This week’s interview is with Andy Spencer, developer of Aweather, a free software for visualizing meteorological radar data. AWeather has been on my radar (smart pun?) for a few years since I live in the Caribbean and weather is always a concern from June through November. I think readers will find this project interesting and I hope you will lend a hand to keep it rolling. Enjoy the interview!
F4S: Please, give us a brief introduction about yourself.
Andy: I’m 24 years old, I grew up in the Midwest United States and am currently working as an embedded software engineer in the Los Angeles area. I’ve been interested in Free Software for the past 6 or 7 years since first installing GNU/Linux during high school. I’ve mostly contributed small patches to various open source projects after finding bugs or when I wanted additional features. Of my own projects, they tend to be small, obscure, and arguable crazy, with AWeather being the main exception as the most “Normal” application.
When not working on software I enjoy spending time outdoors and have been interested in meteorology since I was a kid. Unfortunately, our weather here in LA tends to be somewhat less interesting than where I grew up.
F4S: What is Aweather?
Andy: AWeather is a program for visualizing meteorological data. So far it has focused mainly on showing radar data from the US WSR-88D (NEXRAD) network, but in the future I would like to add other types of data as well.
F4S: Why and when did Aweather come to be?
Andy: Aweather got started during the summer of 2008. I was working in Norman Oklahoma at a Computer Science REU studying machine learning and winter precipitation types (rain, sleet, snow, etc). However, it wasn’t until the spring of 2009 that I picked up AWeather again and started spending more time on it.
While in Norman, I was fortunate enough to meet some great people and was able to learn a lot more about meteorology. One of the things I found out was that the radars used by the National Weather Service actually provided a lot more information than is usually shown on TV stations and news websites.
That’s really how AWeather got started. I wanted to be able to see all this additional higher quality radar data, but I couldn’t find any programs for GNU/Linux that were both advanced enough and easy enough to use without any specialized training.
F4S: In which languages and platforms is Aweather developed?
Andy: AWeather is written in C and uses the Gtk/GObject framework for it’s user interface. All the core rendering is done using plain OpenGL. I should point out that much of the rendering is done by the Grits library which was originally part of AWeather, but has since been split off.
As previously mentioned, AWeather was initially designed to run on GNU/Linux, but since then it has also been ported to run on MS Windows. In the future I would like to see a Mac OS X port as well.
F4S: Does the project have sponsors?
Andy: There aren’t really any official sponsors. However, the source code and homepage are hosted by the Rose-Hulman Linux Users Group, which I was involved with during my undergraduate education.
F4S: How many users you estimate Aweather has?
Andy: Haha, I really have no idea, there’s at least one (me!). I’ve received emails from several other people who have used it as well.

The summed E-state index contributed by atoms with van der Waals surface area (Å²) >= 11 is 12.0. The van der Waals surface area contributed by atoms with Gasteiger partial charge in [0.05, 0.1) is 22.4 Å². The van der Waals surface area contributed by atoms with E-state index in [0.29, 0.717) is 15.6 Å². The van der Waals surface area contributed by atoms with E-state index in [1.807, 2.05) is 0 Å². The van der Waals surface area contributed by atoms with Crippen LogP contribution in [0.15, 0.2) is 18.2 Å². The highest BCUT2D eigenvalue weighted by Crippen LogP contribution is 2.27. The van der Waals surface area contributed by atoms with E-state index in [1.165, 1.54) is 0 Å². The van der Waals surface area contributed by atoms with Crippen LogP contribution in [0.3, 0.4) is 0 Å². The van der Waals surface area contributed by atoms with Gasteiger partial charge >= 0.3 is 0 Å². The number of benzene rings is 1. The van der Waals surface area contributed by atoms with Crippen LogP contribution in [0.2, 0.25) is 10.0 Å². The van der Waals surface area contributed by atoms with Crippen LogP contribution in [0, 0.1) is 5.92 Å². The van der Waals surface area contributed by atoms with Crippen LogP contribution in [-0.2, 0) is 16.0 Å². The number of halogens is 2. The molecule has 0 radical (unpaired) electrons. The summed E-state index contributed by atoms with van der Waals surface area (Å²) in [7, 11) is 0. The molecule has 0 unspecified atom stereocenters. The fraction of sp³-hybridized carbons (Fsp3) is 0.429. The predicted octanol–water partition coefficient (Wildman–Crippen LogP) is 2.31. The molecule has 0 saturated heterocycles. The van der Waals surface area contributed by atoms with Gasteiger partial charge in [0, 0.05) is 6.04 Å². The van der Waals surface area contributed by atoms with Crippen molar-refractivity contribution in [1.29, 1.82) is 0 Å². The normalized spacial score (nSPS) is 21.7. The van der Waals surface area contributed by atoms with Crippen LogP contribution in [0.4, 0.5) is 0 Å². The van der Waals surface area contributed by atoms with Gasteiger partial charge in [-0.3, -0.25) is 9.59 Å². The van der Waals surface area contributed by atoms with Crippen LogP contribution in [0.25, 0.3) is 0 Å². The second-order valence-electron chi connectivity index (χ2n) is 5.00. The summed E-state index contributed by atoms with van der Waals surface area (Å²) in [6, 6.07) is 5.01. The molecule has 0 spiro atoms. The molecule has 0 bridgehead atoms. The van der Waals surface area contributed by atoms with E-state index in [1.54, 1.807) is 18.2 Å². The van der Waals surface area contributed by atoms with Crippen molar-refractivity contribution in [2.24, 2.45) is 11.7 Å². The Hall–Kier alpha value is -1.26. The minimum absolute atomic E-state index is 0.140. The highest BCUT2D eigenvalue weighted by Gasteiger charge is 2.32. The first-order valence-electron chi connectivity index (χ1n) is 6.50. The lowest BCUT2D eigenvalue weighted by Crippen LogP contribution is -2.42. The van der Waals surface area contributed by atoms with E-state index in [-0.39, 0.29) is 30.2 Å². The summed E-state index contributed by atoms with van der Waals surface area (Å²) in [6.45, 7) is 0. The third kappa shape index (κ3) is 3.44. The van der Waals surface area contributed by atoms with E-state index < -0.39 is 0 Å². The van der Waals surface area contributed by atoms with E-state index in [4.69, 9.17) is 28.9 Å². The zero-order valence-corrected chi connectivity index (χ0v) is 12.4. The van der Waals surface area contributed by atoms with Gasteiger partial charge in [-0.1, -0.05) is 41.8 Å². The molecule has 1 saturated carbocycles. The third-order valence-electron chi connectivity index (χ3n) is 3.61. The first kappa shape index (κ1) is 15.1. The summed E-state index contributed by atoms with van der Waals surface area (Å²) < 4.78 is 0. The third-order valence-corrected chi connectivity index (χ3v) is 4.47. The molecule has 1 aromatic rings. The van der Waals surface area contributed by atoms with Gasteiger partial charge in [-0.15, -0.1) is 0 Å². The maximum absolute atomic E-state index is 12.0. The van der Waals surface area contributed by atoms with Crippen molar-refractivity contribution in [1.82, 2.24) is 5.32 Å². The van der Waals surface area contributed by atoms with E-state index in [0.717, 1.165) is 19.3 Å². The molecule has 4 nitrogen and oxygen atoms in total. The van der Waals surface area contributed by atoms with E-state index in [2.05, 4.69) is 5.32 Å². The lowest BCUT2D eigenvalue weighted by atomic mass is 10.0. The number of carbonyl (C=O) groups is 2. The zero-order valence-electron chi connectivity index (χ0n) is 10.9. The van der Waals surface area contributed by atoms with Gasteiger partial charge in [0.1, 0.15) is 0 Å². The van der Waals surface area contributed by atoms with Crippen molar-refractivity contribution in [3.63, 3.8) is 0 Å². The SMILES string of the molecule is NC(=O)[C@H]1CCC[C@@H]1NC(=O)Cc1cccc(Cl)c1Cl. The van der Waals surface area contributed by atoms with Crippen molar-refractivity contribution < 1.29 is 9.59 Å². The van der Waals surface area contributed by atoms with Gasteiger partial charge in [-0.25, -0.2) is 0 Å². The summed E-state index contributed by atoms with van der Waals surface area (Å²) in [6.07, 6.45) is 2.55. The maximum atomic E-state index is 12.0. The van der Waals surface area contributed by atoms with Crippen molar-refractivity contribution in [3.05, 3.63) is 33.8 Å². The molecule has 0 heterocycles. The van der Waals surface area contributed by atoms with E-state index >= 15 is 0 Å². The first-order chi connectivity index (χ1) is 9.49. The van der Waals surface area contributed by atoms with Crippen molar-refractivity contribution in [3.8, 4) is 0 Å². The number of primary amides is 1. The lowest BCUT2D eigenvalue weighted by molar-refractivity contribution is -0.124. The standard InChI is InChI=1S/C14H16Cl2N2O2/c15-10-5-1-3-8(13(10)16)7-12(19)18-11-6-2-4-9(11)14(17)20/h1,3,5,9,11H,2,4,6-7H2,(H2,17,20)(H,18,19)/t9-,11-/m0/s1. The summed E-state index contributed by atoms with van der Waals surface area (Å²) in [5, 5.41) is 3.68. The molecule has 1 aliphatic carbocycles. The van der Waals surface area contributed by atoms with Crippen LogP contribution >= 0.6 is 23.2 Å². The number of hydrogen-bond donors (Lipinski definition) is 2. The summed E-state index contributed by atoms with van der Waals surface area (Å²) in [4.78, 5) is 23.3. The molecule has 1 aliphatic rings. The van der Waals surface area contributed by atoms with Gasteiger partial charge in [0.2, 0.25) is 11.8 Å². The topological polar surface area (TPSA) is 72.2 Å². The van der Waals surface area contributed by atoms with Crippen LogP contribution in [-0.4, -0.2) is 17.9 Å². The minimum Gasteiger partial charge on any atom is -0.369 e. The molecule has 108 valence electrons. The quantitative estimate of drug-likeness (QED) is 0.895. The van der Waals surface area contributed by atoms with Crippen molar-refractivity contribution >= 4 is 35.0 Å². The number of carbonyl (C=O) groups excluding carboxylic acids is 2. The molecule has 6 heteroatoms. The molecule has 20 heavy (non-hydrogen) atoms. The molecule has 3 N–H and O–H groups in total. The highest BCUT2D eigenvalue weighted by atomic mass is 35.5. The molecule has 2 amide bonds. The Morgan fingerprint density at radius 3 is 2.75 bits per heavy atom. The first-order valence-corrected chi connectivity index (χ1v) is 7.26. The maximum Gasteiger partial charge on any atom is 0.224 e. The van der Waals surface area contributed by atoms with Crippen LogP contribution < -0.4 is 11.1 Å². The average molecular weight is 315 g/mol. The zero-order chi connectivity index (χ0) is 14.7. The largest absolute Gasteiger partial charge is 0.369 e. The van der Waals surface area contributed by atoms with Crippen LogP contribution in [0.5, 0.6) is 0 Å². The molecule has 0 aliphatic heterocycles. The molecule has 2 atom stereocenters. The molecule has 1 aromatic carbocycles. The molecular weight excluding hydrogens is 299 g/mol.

Until recently there wasn’t a lot of a focus on packaging AWeather to make it easy to install. That should have improved to some extent during the past couple months with the creation of Debian and Ubuntu packages though.
F4S: Do you know where it is used?
Andy: I don’t really, I would expect it’s mostly used by individuals since that’s how I use it. Being Free Software, anyone is welcome to use it though.
F4S: How many team members does Aweather have?
Andy: It’s mostly been a personal project of mine, in terms of source code at least. There have been many people who have provided feedback, testing, or helped with building packages though.
F4S: In what areas of development do you currently need help?
Andy: Packaging is one of the biggest areas where I would like help. As mentioned before, I would like to see a Mac OS X port of AWeather, but since I do not own an Apple computer I’ve been unable to work on that myself.
Another area that could be greatly improved is adding additional data sources. I’ve mostly been interested in radar data so that’s what I’ve worked on. Other people may want to see things like satellite data, temperature, humidity, atmospheric pressure, etc. Those would all be great things to have available as well.
F4S: How can people get involved with the project?
F4S: What features are in the roadmap?
Andy: Adding boxes for tornado warnings and severe thunderstorm warnings is probably the next big thing that will get included. There’s some code for this already, but the most challenging thing so far has been finding a really good data source to get the warning/watch/advisory information from.
Another important feature will be adding animation to the radar viewer.
F4S: Which projects, blogs or sites related to open source software for science can you recommend?
Andy: I don’t really read too many blogs, so I probably can’t help much there. And the projects I’ve used have been limited to topics of my own interests.
However I do have a few recommendations:
– Weka is a great resource for data mining and machine learning.
– I’ve used OpenCV from time to time and have found that it has worked pretty
– Lastly, the Debian Science project has put together a pretty comprehensive
list of scientific software. http://wiki.debian.org/DebianScience
F4S: What is the URL for the project homepage?
F4S: Where people can contact you?
Andy: Email (email@example.com) and IRC (#firstname.lastname@example.org) are usually pretty good ways to contact me.
If it’s about AWeather, the development wiki or the bug tracker might be the best way so it’s harder to lose track of.
F4S: Thanks Andy for sharing more about you and Aweather.